The Springfield M1903 is the rifle that largely defined American military service throughout the first half of the 20th Century. Powerful and reliable, the Springfield M1903 was a platform that was built to stand the test of time, and it has. It is still widely held in the hands of collectors, sport shooters, and civilians, and there are even some matches around the country that host M1903 shoots.
But this much can be said. As revered as the 1903 is, as many shooters have sporterized them for use in competition or in the field, it is still an old platform. Doubtless, many of the rifles in circulation are nearing a century of age.
With age come age-related troubles, and all firearms need maintenance. If your Springfield M1903 is having any sort of trouble with its operation, make sure you pick up the proper Springfield parts at SARCO Inc., in order to make adequate repairs, replacements, or upgrades.
Failing to Feed
There are many reasons your rifle could be failing to feed properly, but luckily, with a repeating rifle that’s manually cycled, many of them can be rectified readily. One of those that remains a thorn in the side of shooters is malfunctioning or fatigued magazine springs that don’t push the cartridges into place so that the bolt can strip them off into the chamber. If your rifle’s not feeding properly, look first to the magazine.
Failing to Extract or Eject
Failing to extract or eject is another problem that all sorts of firearms can experience, albeit this is more of an issue with autoloaders than with repeaters. Nonetheless, worn-out extractors are likely to blame with the 1903. Replacing the extractor or extractor collar will likely rectify the issue.
Failing to Fire
Diagnosing a failure to fire is opening up a can of worms, but we’ll look for the straightforward culprit here. If you close the bolt, it sets properly, you pull the trigger and nothing happens, there’s a good chance that either your striker is malfunctioning or your mainspring has fatigued to the point that it’s not causing the striker to strike the primer with sufficient force. Replace both of these and see if the rifle fires.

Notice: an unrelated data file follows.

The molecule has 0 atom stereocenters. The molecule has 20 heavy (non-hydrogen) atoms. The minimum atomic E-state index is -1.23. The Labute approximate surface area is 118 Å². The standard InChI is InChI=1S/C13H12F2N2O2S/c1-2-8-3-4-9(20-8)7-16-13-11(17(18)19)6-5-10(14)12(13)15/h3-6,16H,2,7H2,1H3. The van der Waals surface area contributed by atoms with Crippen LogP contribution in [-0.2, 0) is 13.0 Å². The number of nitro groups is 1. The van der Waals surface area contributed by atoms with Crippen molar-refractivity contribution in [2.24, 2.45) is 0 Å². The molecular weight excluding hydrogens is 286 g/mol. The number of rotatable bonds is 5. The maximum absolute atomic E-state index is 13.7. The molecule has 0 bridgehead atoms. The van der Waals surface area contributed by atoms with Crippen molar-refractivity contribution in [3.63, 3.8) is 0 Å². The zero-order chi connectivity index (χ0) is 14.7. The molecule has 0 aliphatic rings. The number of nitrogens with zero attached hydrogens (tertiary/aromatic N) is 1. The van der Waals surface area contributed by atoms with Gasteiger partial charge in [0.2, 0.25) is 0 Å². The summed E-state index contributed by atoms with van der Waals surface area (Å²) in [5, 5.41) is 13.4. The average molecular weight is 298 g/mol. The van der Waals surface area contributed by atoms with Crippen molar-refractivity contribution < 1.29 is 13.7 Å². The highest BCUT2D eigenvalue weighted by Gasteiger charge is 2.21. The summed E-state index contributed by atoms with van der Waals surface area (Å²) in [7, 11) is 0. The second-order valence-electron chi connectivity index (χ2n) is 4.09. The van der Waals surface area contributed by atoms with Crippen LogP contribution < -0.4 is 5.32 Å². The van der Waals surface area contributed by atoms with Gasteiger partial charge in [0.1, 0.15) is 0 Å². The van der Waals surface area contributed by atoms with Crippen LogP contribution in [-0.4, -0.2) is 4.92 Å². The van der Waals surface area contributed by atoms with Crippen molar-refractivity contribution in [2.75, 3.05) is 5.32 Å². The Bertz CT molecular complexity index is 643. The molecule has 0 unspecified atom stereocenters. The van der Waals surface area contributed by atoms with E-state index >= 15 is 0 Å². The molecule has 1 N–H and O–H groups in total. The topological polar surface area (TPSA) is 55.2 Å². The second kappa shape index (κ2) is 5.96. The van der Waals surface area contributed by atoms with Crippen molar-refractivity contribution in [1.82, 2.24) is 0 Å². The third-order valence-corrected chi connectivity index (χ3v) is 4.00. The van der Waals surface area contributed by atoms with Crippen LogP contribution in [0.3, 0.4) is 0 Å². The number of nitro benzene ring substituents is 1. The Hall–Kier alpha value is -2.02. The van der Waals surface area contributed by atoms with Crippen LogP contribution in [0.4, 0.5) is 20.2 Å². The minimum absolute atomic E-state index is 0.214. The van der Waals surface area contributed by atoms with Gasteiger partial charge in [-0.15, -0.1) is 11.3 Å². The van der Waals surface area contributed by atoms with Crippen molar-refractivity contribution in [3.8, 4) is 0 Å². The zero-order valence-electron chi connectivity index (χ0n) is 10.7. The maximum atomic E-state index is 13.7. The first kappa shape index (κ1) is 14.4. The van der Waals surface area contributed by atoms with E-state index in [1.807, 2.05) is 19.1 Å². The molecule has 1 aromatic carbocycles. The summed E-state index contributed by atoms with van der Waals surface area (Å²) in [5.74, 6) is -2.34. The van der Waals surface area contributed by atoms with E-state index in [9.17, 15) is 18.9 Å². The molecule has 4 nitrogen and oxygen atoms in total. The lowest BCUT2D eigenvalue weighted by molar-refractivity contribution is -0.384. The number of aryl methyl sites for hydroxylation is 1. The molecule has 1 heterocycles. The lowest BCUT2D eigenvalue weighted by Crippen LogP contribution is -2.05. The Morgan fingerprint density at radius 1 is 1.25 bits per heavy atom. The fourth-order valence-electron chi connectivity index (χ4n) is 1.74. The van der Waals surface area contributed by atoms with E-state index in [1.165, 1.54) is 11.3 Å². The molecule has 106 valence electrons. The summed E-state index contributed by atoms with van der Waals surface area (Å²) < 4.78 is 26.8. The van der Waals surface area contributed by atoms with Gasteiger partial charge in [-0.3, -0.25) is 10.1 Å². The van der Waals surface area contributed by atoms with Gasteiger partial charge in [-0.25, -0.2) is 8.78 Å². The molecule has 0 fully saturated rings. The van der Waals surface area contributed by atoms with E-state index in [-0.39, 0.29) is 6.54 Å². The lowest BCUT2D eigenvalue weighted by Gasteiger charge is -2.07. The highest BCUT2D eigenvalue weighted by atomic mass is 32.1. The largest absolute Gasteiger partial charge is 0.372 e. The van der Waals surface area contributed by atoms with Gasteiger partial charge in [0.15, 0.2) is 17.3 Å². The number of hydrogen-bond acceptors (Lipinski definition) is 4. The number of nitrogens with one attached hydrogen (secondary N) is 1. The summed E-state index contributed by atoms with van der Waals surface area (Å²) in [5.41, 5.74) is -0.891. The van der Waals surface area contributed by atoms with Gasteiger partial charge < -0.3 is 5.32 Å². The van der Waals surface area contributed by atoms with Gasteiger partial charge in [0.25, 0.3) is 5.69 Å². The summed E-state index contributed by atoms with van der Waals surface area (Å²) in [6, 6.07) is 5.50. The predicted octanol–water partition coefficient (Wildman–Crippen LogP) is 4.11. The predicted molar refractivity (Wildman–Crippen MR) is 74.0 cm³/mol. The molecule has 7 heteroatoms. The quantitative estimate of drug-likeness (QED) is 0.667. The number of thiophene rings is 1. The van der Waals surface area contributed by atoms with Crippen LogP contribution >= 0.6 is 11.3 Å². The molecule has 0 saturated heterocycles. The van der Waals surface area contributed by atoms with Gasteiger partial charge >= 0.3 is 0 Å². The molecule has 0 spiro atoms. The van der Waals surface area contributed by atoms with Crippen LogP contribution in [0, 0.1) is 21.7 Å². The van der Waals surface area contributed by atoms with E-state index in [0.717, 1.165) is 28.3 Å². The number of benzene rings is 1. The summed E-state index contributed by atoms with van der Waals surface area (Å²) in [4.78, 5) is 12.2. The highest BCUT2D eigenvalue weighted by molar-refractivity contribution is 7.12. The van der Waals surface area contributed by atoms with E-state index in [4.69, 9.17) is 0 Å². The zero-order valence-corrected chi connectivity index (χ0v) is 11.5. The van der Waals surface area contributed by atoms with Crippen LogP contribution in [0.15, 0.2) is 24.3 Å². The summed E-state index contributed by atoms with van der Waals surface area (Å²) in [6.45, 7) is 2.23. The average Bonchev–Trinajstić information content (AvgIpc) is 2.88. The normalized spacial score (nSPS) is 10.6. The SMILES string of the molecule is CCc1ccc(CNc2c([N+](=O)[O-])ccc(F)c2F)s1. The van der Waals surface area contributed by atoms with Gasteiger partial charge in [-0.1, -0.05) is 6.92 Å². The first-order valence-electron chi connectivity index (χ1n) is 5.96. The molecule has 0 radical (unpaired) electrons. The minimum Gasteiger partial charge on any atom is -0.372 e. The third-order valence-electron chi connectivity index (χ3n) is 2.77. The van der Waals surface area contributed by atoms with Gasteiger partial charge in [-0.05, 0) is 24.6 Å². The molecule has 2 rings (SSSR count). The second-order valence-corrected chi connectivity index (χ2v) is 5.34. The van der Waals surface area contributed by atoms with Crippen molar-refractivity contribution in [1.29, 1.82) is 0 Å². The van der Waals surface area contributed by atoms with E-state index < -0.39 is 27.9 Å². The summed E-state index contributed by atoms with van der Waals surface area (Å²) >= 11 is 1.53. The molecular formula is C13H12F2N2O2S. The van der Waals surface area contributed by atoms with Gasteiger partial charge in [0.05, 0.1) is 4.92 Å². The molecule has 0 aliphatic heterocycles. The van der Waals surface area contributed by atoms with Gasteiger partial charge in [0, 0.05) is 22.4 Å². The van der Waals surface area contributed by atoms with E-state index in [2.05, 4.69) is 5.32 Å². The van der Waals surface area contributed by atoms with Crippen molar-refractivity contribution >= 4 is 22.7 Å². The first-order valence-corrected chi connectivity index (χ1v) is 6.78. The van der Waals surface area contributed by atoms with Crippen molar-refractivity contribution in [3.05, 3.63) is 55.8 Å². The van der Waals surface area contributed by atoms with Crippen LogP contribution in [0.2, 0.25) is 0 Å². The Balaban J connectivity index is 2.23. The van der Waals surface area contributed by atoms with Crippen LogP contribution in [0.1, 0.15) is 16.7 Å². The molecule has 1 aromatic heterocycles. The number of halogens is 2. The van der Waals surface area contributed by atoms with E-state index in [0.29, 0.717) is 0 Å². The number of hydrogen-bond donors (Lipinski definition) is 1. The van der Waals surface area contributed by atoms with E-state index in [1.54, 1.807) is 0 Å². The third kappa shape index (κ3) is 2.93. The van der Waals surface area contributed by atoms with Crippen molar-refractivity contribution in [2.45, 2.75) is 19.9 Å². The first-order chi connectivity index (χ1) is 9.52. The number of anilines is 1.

We are talking about a rifle that was developed well over a 100 years ago, remember. Many of those in circulation are used; well-used, shall we call them. If the accuracy is suffering it’s probably a result of poor maintenance or simply of use. Barrels wear out over time. If you’re seeing wandering groups at 100 yards, replace your barrel with a fresh one (not used) and see if that fixes the problem.
Stock or Receiver Issues
An interesting thing about the M1903 is that it was reported to experience receiver failures. There are a wide range of theories in this, ranging from the possibility that the receivers were forged under excessively high heat, altering the steel’s chemical and structural properties, making the receivers brittle. There’s also a theory that too many shooters erroneously chambered and fired 7.92x57mm Mauser cartridges that the rifle was not intended to fire, causing the receivers to fail.
Whatever the reason, if you suspect your M1903’s receiver has seen better days or should be replaced, get a receiver blank from SARCO, mill it (subject to local laws; this is not legal in all jurisdictions, so do your own research or consult a lawyer) and make the repair.
Also, if your stock has dry-rotted out or is simply missing, pick up a new one – that’s easy enough to replace and not particularly labor intense.
Visit SARCO Inc.
Looking for these Springfield parts, but interested in a little greater historical variety than what Springfield Armory currently offers? Check out SARCO Inc. for a break from the norm. They carry a huge collection of Springfield parts, including parts for the venerable M1903. They even have nearly complete build kits – visit their website today at SarcoInc.com or contact them directly at 610-250-3960 to learn more!
For more information about Surplus Firearms and WW2 Reenactment Gear Please visit: Sarco, Inc.